Another Use for Pterosaur Tale Vanes

Where are Pterosaur Tail Vanes Found?
Basal pterosaurs are often illustrated with tail vanes, but they are not found on many basal pterosaurs. Soft tissue preservation is rare. The Campylognathoides/Rhamphorhynchus clade had the most prominent tail vanes. Various Dorygnathus may have had something like a vane. It’s never clear. Sordes had some sort of tail expansion and Pterorhynchus did not have a single vane, per se, but several very short ones along the length. The tail vane seems to have coalesced from several smaller vanes, which, in turn, may have developed from specialized ptero-hairs seen on the tail of Cosesaurus.

Tail vane animation on the C5 specimen of Campylognathoides.

Figure 1. Click to animate. Tail vane animation on the C5 specimen of Campylognathoides zitteli.

Tail Vane Usage
The tail vane has typically been considered a steering mechanism, but airplanes don’t steer with their tail (vertical stabilizer). That just produces a skid and lots of drag. To initiate a turn airplanes, birds and bats roll into a bank.  Presumably pterosaurs did likewise. The tail vane would have worked like feathers on an arrow shaft, keeping the back of the tail in line with the line of least drag, in line with the body at all times, and all without effort.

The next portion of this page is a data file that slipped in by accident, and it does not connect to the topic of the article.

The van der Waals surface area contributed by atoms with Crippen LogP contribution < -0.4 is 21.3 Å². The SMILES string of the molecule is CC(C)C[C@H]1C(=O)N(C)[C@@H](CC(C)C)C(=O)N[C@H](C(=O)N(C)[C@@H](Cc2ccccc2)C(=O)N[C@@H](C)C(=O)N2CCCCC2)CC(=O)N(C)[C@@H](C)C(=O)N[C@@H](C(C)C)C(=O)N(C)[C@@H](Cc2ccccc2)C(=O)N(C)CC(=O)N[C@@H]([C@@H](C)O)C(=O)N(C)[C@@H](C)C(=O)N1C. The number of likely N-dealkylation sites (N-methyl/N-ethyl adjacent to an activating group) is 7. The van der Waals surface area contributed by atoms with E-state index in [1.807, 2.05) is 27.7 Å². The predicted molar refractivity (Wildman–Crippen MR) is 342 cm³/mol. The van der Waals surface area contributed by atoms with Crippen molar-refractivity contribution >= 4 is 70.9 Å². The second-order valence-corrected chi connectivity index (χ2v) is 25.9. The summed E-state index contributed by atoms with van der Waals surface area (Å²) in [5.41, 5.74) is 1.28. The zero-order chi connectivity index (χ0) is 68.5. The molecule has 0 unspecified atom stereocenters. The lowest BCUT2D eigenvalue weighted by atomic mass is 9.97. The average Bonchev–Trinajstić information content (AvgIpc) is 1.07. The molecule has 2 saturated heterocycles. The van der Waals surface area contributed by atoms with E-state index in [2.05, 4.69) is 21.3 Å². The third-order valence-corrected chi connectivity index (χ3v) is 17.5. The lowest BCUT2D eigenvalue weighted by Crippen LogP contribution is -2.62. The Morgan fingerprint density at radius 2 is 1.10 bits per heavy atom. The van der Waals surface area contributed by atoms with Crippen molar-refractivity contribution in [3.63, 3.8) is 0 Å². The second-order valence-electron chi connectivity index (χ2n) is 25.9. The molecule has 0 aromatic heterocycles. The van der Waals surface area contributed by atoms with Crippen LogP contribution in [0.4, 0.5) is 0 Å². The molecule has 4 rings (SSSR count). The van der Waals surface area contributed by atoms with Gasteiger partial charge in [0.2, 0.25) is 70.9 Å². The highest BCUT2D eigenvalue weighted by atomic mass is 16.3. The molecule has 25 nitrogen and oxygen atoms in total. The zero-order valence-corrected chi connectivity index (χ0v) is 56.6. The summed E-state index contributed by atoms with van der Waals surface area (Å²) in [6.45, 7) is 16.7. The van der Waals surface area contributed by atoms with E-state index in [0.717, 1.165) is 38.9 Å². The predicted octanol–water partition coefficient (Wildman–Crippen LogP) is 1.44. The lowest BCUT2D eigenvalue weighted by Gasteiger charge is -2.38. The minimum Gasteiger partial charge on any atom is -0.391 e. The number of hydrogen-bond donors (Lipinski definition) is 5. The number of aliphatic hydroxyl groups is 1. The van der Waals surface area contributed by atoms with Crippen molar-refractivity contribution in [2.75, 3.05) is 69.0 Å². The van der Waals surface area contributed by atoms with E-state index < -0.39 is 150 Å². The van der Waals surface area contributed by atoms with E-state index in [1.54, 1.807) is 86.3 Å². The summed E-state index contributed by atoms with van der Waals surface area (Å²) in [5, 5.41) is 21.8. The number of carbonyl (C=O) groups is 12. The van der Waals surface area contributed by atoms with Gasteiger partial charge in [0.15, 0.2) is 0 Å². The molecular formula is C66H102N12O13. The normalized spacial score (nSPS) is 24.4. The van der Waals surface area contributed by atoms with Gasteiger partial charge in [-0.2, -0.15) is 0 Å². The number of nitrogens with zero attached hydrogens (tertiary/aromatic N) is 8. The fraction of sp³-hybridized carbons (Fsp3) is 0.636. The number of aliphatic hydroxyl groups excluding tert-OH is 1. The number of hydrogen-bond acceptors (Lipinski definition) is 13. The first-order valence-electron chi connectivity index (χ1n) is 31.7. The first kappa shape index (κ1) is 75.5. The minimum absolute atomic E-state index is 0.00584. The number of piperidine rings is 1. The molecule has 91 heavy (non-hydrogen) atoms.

You might note that the most prominent tail vanes are also found in the clade with the longest wings in relation to their body size. In Campylognathoides and Rhamphorhynchus the wing tips extend far above their head. The tail itself was stiff, able to rise and fall tilting at its base. The same was true of the wings. They were stiff and able to fold and unfold at the metatarsophalangeal joint. Those are similar actions as seen from the side. That got me thinking.

The Metronome Hypothesis
What if the tail rose and fell like a metronome? The wings could open and fold in counterpoint. Together the three elements might have produced a secondary sexual behavior that attracted mates… or was just a way to relax.

Pure speculation.  Enjoy the animation.

As always, I encourage readers to see specimens, make observations and come to your own conclusions. Test. Test. And test again.

Evidence and support in the form of nexus, pdf and jpeg files will be sent to all who request additional data.


Leave a Reply

Fill in your details below or click an icon to log in: Logo

You are commenting using your account. Log Out /  Change )

Twitter picture

You are commenting using your Twitter account. Log Out /  Change )

Facebook photo

You are commenting using your Facebook account. Log Out /  Change )

Connecting to %s

This site uses Akismet to reduce spam. Learn how your comment data is processed.